Saturday, February 4, 2012

Are you a good sport?

Good sporting parents support their little athletes in positive ways, not through bad behaviour
With school starting back this week, soon there will be plenty of sporting clubs holding sign-on days.
And just as I wrote last week about how I encourage all children to learn music, I also encourage them to participate in sport.
Sport gives children so many benefits from learning about teamwork and discipline, regular exercise, sportsmanship and having fun.
You may remember in the news last month about former Labor leader Mark Latham’s outburst at his child’s swimming teacher, Bev Waugh (the mother of cricketers Steve and Mark).
Mrs Waugh, aged 65, runs a free government swimming program that aims to teach a broad range of skills with an emphasis on water safety.
On the second day of the program Mr Latham, however, verbally attacked Mrs Waugh in an intimidating manner, saying his two children had learned nothing.
The incident has since been reported to the Department of Education, though I doubt it will go any further.
Just what Mr Latham thought he could achieve by intimidating his child’s coach is beyond me.
But this is only the tip of the iceberg when it comes to bad sporting parents.
In more serious, though thankfully rare cases, there are parents who scream obscenities at their kids on the sporting field and at the coaches and other spectators, and it often gets physical.
There is a theory that parents who are “bad sports” are just failed athletes trying to live vicariously through their athletic children.
Some of them push their kids to become elite athletes with specialised training, camps and personal coaches, whether the child wants it or not.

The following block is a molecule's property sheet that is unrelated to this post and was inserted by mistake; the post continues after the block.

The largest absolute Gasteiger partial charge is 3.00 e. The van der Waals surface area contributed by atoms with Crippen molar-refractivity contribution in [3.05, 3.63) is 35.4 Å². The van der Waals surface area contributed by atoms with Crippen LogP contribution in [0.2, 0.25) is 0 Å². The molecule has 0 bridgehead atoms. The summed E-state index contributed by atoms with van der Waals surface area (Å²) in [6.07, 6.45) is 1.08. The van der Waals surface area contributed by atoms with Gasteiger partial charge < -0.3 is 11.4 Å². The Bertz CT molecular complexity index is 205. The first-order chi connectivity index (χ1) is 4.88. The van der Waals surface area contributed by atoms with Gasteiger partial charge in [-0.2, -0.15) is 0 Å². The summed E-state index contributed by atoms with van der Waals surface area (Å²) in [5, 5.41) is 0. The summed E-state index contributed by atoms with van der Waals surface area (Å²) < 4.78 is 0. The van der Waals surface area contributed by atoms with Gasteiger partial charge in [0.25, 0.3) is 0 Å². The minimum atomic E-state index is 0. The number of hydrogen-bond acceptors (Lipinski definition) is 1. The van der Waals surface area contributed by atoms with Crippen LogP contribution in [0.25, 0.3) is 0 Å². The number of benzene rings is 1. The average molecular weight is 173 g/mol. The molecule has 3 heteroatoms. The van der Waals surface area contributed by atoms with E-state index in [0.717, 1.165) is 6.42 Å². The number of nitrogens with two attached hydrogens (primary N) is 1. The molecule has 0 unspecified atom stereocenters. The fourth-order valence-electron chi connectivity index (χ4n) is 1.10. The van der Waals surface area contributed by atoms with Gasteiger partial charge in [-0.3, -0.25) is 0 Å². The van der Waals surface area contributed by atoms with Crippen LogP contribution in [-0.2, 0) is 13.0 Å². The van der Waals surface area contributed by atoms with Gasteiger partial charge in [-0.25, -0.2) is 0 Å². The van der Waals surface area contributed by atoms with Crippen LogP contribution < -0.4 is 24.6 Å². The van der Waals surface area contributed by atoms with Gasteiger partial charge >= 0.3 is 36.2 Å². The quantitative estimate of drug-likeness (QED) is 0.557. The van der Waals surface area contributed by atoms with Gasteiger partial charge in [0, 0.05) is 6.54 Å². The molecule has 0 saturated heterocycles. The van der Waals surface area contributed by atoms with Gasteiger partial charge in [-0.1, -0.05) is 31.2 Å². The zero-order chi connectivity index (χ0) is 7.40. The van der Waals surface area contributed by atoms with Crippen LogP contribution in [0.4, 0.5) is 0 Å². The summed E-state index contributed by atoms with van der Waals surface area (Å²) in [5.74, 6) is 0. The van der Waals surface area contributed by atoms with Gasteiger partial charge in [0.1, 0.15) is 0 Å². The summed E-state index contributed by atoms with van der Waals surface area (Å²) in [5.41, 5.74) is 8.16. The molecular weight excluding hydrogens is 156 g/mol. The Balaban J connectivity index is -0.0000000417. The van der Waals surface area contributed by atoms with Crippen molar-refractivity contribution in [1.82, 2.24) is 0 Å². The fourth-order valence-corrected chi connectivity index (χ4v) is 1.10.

Most incidents of violence by parents on youth sports fields are from America, not Australia, but that doesn’t mean we can’t all learn how to avoid becoming a crazed, overbearing parent with a stressed-out, unhappy child.
So here’s a no-nonsense list of what is and what is not acceptable on the sidelines.
What not to do:
  • Yell and scream from the sidelines.
  • Undermine the coach.
  • Dispute the umpire’s decisions.
  • Insult opposition players.
  • Urge kids to go harder or do better.
  • Argue with other spectators.
  • Complain when your child is sitting on the bench and is not on the field.
  • Set unreasonable expectations.
  • Make threats towards other spectators, coaches or players.
  • Tell your child what they did wrong after every match.
  • Don’t define success and failure in terms of winning and losing.
What to do:
  • Encourage participation.
  • Remember that kids play sport for fun.
  • Respect the umpire’s decisions and teach your child to do the same.
  • Respect all officials, coaches, players and other spectators and teach your child to do the same.
  • Congratulate all children regardless of the result.
  • Applaud when either team makes a good play.
  • Avoid comparing children and respect developmental differences.
  • If you have a complaint or concern, don’t raise it in the middle of a game.
  • Praise your child for their efforts, and don’t get mad at them for losing.
  • Teach your child how to settle disputes on the field without resorting to violence or verbal abuse.
  • Ask your child if they had fun, before you ask who won the game.
  • Don’t accept or encourage violence or abuse from any member of the sporting community.
It can be stressful to see your children playing sport, especially when you see what you might think is an unfair call.
But remember that children see sports in a different way to adults. To them it is not as competitive as you may think, it is a chance to play on a field with their friends.


Post a Comment